ALLHAT was a randomized, double-blind, multicenter clinical trial, designed to determine whether incidence of major coronary heart disease (CHD) events (nonfatal MI and CHD death; primary endpoint) is reduced in high-risk (defined by age ≥ 55 years with at least one additional CVD risk factor [e.g. left ventricular hypertrophy, history of diabetes, current cigarette smoking, high density lipoprotein cholesterol < 35 mg/dl or < 0.91 mmoles/l, or documented history of atherosclerotic CVD]) hypertensive patients by a calcium-channel blocker (CCB; represented by amlodipine), an ACEI (represented by lisinopril), or an α-blocker (represented by doxazosin), each compared with diuretic (represented by chlorthalidone) as first-step therapy.(19). Overall findings of the trial, summarized in Figure 1, showed that CHD (fatal CHD plus nonfatal MI) risk was not improved for any of the 3 newer agents compared with chlorthalidone as first-step therapy.(1;2) However, diuretic-based therapy was superior to α-blocker, ACEI, and CCB-based therapies in preventing one or more major forms of CVD, including stroke and heart failure (HF).
Chlorthalidone was superior to doxazosin in prevention of combined CVD, especially HF and stroke. Chlorthalidone was superior to lisinopril in preventing combined CVD, including stroke (in black persons only), HF, angina, and coronary revascularizations. Chlorthalidone was superior to amlodipine in preventing HF, overall (by 28%) and in hospitalized or fatal cases (26%). These results were consistent by age, sex, diabetic status and level of renal function for all outcomes, and by race, except for stroke and combined CVD (see below). Amlodipine and lisinopril were not superior to chlorthalidone in preventing end-stage renal disease (ESRD) overall, or when stratified by diabetes or baseline estimated glomerular filtration rate (GFR).(7;8)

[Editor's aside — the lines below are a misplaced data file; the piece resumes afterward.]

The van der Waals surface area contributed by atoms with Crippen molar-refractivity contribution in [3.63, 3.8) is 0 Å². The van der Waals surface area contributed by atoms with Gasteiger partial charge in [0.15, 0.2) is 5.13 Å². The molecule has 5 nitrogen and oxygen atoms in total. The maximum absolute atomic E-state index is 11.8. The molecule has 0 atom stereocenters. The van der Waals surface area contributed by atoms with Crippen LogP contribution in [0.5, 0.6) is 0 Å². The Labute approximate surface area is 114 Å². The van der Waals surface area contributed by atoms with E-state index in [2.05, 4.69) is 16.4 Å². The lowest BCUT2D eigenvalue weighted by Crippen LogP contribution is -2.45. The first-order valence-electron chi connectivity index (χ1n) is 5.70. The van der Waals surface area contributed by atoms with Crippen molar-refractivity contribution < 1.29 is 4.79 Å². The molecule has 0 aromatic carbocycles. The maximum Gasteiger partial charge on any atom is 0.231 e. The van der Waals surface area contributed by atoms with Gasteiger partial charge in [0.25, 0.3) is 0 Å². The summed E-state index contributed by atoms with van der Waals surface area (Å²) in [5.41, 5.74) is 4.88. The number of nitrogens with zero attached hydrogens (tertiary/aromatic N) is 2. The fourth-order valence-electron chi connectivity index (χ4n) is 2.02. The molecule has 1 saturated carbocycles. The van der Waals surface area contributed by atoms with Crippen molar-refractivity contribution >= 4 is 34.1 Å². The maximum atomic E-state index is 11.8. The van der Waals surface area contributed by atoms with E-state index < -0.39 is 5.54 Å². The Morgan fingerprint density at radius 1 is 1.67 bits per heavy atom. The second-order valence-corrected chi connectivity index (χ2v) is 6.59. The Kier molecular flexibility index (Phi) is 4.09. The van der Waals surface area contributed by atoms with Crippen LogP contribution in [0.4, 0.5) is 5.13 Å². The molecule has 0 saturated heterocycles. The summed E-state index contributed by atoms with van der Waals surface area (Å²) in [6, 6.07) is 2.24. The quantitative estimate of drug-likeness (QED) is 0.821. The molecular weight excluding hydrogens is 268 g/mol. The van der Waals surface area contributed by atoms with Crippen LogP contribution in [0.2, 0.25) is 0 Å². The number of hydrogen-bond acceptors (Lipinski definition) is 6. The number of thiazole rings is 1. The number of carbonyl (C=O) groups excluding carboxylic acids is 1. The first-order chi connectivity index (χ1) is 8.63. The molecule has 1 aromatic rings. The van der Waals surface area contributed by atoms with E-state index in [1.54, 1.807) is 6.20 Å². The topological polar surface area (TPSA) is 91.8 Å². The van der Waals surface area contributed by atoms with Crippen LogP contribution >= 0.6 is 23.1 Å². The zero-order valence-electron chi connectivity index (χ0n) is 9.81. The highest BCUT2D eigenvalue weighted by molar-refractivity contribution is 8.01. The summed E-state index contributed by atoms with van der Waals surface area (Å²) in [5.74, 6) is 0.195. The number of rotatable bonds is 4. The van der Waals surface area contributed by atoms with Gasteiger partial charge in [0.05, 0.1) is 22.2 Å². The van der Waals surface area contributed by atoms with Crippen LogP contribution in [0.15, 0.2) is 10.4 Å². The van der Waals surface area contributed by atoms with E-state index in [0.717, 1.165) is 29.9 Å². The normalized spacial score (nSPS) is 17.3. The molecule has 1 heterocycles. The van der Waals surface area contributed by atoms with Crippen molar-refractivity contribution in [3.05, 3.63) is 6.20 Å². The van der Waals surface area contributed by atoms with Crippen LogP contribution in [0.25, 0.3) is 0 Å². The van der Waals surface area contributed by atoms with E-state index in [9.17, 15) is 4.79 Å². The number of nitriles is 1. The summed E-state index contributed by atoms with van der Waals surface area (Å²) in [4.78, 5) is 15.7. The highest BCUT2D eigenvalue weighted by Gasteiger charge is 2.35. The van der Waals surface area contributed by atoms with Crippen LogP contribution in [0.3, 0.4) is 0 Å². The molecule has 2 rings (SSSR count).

ALLHAT, by design, recruited a very diverse patient population allowing important pre-specified subgroup analyses by gender, age, race and diabetic status. This was the most diverse experience to date for comparison of antihypertensive drug therapy in adults with diabetes mellitus (n=13,101) and impaired fasting glucose (n=1399).(2;9) There was no evidence of superiority for treatment with α-blocker, CCB or ACEI compared to diuretic in any glycemic stratum. In diabetic and non-diabetic ALLHAT participants, HF was significantly less frequent among participants assigned to diuretic than among those assigned other treatments.(2;9;10) Thus, compared to diuretic-based treatment, CCB and ACEI-based therapies failed to demonstrate superiority in the prevention of CVD or ESRD in diabetic participants.
ALLHAT was also the first large randomized controlled trial to provide a head-to-head comparison of major drug classes in a substantial number of Black participants (n=15,094) and persons 65 and older (n= 24,330).(1;8;11;20) In both subgroups, there was no evidence of significant superiority for primary or major secondary outcomes in those assigned to the α-blocker, CCB or ACEI versus the diuretic. Other apparent benefits of diuretic therapy included better reduction in BP (4 mmHg difference at four years), stroke incidence and CCVD compared to ACEI in Blacks. Also CCB was more effective than ACEI in this population for BP reduction and prevention of stroke.(21)